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Psssst! Hello to all you early birds checking out last year’s prompts! Since Boston College released new prompts in early July last year, we are expecting to have this page updated around the same time this year. We’ll keep you posted!
In the meantime, feel free to familiarize yourselves with last year’s prompts. There’s a good chance they’ll stay the same for the 2019-20 admissions season.
Boston College is looking for more than just a summary of your favorite book. Admissions wants to know about the art that is meaningful to you and how it aligns with your life and values. As with all supplemental essays, your goal should be to use this prompt as an opportunity to tell a personal story — in this case, about your relationship to a particular piece of art. Do you read “Still I Rise” by Maya Angelou before every debate competition to give yourself a refill of confidence and motivation? Did Truman Capote’s In Cold Blood completely change the way you look at crime and punishment? Does “Life is a Highway” by Rascall Flatts always put you in a great mood? You should be careful to avoid self-aggrandizing or pandering choices. Don’t write about Crime and Punishment unless you genuinely picked it up of your own accord, read it from start to finish, and loved every second of it. Think not just of the most recent books you’ve read and songs you’ve listened to, but also of the old classics you can’t help rereading (Harry Potter and the Sorcerer’s Stone) or songs that never get old (“Wannabe” by the Spice Girls). When you give admissions insight into the art that makes you stop and think, gives you solace, or lifts your spirits, you can also reveal something new about your childhood, upbringing, or life experience.
This question closely resembles prompt 1 on the Common Application, which means it’s as close as you’ll get to a “topic of your choice” option on the BC supplement. This could be the perfect prompt for those of you who already have a few concepts in mind (a runner up personal statement topic, perhaps). Where do you come from? What has shaped you as a person, and how has that made your perspective unique? What you focus on here can be cultural, familial, or even one sole experience that you feel has made a profound impact on the person you are today and will be on campus. What do you believe and how will your worldview bring something of value to the community at Boston College? Admissions is looking to add diverse perspectives to the melting pot that is their student body. Is there anything you can teach your classmates about your hometown, traditions, culture, cuisine, orientation, identity, race, or ethnicity that they might not already know? What distinguishes your story from those of others? It also can’t hurt to explore why your particular background or experience will be useful in an academic setting. How will it help inspire and/or inform others? If you can find a meeting place for all of those threads, this prompt may be for you.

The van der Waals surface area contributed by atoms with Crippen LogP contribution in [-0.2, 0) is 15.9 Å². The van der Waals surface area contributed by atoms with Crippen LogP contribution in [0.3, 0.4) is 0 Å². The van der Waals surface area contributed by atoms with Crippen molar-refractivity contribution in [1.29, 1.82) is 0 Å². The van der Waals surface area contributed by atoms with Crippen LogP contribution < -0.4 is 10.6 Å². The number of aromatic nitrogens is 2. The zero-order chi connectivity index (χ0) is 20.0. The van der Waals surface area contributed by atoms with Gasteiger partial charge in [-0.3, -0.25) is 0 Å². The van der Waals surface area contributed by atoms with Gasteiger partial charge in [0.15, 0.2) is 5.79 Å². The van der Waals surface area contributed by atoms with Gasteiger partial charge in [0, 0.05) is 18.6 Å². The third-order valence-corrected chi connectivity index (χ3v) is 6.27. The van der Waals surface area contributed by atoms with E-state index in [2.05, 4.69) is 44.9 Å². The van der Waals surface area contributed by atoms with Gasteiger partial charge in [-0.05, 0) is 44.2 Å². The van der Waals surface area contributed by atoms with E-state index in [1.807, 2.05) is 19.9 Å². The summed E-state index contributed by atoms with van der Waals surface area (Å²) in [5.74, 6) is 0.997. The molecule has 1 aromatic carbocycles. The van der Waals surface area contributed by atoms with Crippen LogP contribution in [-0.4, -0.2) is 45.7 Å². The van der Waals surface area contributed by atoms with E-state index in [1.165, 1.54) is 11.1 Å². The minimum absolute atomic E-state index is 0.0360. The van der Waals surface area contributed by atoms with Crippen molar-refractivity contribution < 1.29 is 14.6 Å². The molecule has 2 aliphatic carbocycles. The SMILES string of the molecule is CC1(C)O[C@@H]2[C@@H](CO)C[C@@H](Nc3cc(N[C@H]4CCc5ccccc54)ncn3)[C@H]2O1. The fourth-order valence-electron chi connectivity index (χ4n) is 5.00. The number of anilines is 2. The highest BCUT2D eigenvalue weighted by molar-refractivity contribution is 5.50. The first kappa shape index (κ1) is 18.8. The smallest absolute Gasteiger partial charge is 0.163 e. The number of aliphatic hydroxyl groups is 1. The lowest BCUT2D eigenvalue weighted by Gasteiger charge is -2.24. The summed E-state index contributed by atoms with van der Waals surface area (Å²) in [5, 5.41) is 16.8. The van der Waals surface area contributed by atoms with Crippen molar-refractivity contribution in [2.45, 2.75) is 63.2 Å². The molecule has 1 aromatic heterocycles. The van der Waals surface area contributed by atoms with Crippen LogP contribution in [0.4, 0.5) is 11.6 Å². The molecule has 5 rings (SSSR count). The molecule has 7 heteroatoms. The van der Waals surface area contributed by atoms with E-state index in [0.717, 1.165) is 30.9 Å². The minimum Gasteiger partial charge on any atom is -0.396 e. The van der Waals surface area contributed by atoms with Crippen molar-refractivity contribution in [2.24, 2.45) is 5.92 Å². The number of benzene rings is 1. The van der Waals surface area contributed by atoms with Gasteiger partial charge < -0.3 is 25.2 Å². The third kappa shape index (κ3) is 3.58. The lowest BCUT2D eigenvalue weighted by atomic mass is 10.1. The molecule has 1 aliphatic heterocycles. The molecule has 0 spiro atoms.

Are you an engaged citizen of the world? Are you aware of what’s going on around you, and do you have the drive to effect change? How would you take other people on this journey with you? These are just some of the things BC is hinting at with this prompt. Maybe you want to the history of concussions in sports to address the role of sports culture in the modern healthcare system. Or history and literature to dive deeper into modern gender politics. Once you decide on the issue you want to address, make sure you structure your essay around the creation of a course and get creative. Think beyond “Social Media 101” and show admissions you have the ability to package your creation with style.
Jesuits! Values! What is this, the Spanish Inquisition? Actually, it’s just a why essay. This prompt is a great option for applicants who have really specific reasons for their interest in BC — philosophical, academic, and beyond! It asks you to connect your interest in the school with your own personal beliefs or values. Maybe religion is a part of it: You have already benefited from a Jesuit high school education and you want to continue; or maybe you come from another tradition and want to connect more directly with a framework that connects faith and intellect. On the other (secular) hand, you could see moving to Boston as an opportunity to grow. Whether you already know exactly how your values connect with a BC education or need help fleshing it out, research will help. Spend some time on the school website and dig to the nitty gritty of the programs, offices, and traditions that interest you. At the end of the day, your goal is to cram your essay with as many specific details as possible. In doing so, you’ll demonstrate your commitment to the school AND paint a vivid picture that allows your reader to imagine exactly who you’ll be on campus.